Bake sale law? New guidelines put the squeeze on sugary fundraisers.

The bake sale is a time-honored fundraising tradition in US schools, but school bake sales in several states are required to follow federal nutrition guidelines. Should schools be worried about fundraising, or will students find other ways around the so-called 'bake sale laws'?

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    Homemade brownies with chocolate sauce are seen on a plate. Bake sales may help schools raise money, but a federal law now interferes with selling sweets during the school day.
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Homemade brownies and chocolate chip cookies may help schools raise money, but school officials in a growing number of US  states may soon have to look elsewhere to help fund field trips and school uniforms. 

New regulations in several states now puts nutrition restrictions on baked sales and fundraisers involving high-caloric, sugary foods. It originates from the 2010 Healthy, Hunger-Free Kids Act supported by First Lady Michelle Obama and her "Let's Move!" campaign.

In accordance with the law, the US Department of Agriculture set standards for all food and beverages sold during the school day. This affects school lunches, but also vending machines and snack carts. Additionally, states can extend the guidelines to daytime fundraisers, like bake sales. 

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The act allows states flexibility to have some fundraisers with foods that do not meet the standards, says Mark Bishop, the vice president of policy at Healthy Schools Campaign. Some states, including Georgia, Illinois, and Tennessee, have allotted a certain number of days for non-compliant bake sales, but Mr. Bishop notes that many are not allowing any exemptions.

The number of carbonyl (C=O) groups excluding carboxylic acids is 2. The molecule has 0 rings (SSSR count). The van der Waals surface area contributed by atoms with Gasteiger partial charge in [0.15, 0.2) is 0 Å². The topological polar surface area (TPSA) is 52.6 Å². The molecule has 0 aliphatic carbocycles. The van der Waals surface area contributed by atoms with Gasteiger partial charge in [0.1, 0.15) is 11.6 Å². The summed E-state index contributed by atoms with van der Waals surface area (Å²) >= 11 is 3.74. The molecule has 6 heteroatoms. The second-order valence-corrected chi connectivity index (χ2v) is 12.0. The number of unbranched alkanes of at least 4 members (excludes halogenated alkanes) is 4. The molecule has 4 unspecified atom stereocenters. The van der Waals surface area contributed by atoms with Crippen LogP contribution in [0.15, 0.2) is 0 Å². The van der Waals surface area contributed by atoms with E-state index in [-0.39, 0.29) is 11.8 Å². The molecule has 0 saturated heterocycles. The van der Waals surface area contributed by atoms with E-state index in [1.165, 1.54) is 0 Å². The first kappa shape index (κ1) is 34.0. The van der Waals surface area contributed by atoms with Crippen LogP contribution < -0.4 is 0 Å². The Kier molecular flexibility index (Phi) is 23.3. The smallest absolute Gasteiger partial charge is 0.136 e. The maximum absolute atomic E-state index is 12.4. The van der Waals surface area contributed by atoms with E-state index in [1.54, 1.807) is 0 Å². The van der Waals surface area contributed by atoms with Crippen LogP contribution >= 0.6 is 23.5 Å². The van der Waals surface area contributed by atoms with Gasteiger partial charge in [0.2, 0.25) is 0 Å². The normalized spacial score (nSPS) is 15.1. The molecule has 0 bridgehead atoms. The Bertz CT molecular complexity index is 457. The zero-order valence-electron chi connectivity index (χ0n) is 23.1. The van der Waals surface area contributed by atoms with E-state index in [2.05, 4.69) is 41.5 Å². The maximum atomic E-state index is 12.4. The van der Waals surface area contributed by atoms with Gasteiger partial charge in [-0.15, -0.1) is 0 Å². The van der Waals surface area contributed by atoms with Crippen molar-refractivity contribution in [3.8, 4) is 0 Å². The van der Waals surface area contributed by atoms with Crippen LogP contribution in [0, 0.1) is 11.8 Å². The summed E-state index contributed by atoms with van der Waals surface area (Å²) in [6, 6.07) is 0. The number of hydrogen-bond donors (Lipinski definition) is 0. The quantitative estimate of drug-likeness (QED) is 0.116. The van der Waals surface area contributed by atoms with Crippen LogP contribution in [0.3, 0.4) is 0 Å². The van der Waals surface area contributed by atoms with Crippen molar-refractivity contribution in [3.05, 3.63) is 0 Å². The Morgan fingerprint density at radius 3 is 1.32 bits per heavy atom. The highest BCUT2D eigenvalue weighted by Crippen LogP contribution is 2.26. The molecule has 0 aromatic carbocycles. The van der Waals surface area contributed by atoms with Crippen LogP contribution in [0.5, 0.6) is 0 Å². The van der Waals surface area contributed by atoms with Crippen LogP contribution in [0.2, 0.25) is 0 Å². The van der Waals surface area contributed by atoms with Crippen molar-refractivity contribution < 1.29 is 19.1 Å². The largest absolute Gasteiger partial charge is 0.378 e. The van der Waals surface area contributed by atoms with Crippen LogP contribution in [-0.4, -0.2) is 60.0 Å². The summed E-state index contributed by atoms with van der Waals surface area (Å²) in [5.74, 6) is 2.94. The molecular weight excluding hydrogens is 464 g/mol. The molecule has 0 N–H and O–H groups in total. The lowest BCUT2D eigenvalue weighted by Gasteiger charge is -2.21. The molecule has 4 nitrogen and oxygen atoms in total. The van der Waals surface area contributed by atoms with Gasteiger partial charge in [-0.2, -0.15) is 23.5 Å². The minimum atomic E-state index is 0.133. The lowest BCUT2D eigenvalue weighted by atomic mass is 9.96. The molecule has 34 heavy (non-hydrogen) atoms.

So according to the rules, what is allowed, and not allowed, at an in-school bake sale? A large donut with 242 calories cannot be sold , but a 4 oz. fruit cup with 100 percent juice is permitted. Light popcorn and no-calorie flavored water is fine, but a 1.6 oz. chocolate bar with 235 calories is not.

"For some districts, this will be a huge change," Julia Bauscher, president of the School Nutrition Association and director of school and community nutrition services at Jefferson County Public School in Louisville, Ky., tells the Wall Street Journal. "There's a lot of fear among school food directors that we will have to be the food police.”

Some school officials have vocalized their concern. Georgia’s State Board of Education Chair Helen Rice and State School Superintendent John Barge called the federal guidelines “an absolute overreach” of the government.

“Tough economic times have translated into fewer resources and these fundraisers allow our schools to raise a considerable amount of money for very worthwhile education programs,” they said in a collective statement last month. “While we are concerned about the obesity epidemic, limiting food and beverage fundraisers at schools and school-related events is not the solution to solving it.”

The nutrition guidelines are also a bit murky for homemade treats, given that most people do not know the exact nutrition information of  the brownies and cookies they bake at home. The schools' answer to that is to not permit homemade goods, Bishop says. A lot of schools already do not allow homemade treats, he explains, because they cannot be certain if the foods contain certain allergens like nuts. 

Still, some wonder, should there be this much concern over selling cookies and brownies? Although schools themselves may have trouble getting around loopholes in this law, students raising funds for clubs or sports teams may have an easier time making money off of sweet goods during non-school hours.

Many schools give advisers and students lists of foods that list healthier options to sell to raise money. However, when it comes to the actual bake sale, it is unlikely that there will always be someone checking in to see if a student group’s brownies meet nutrition requirements, especially in a larger school setting.

Students would not face restrictions for selling baked goods off-campus or after school, Bishop says, but that is not the point of the nutrition guidelines.

"It isn’t about policing [food,]" he says. "The issue is about creating a healthy food environment."

Schools and governments will have to wait until the fall to see the long-term effects of the federal nutrition requirements on foods sold during school hours. But don't expect federal raids on your school's bake sale anytime soon: Much of the law relies on the implementation at the local level, Bishops explains.

Editor's note: This story has been updated to reflect distinctions between state and federal school food regulations. Individual states regulate bake sale rules, not the USDA. 

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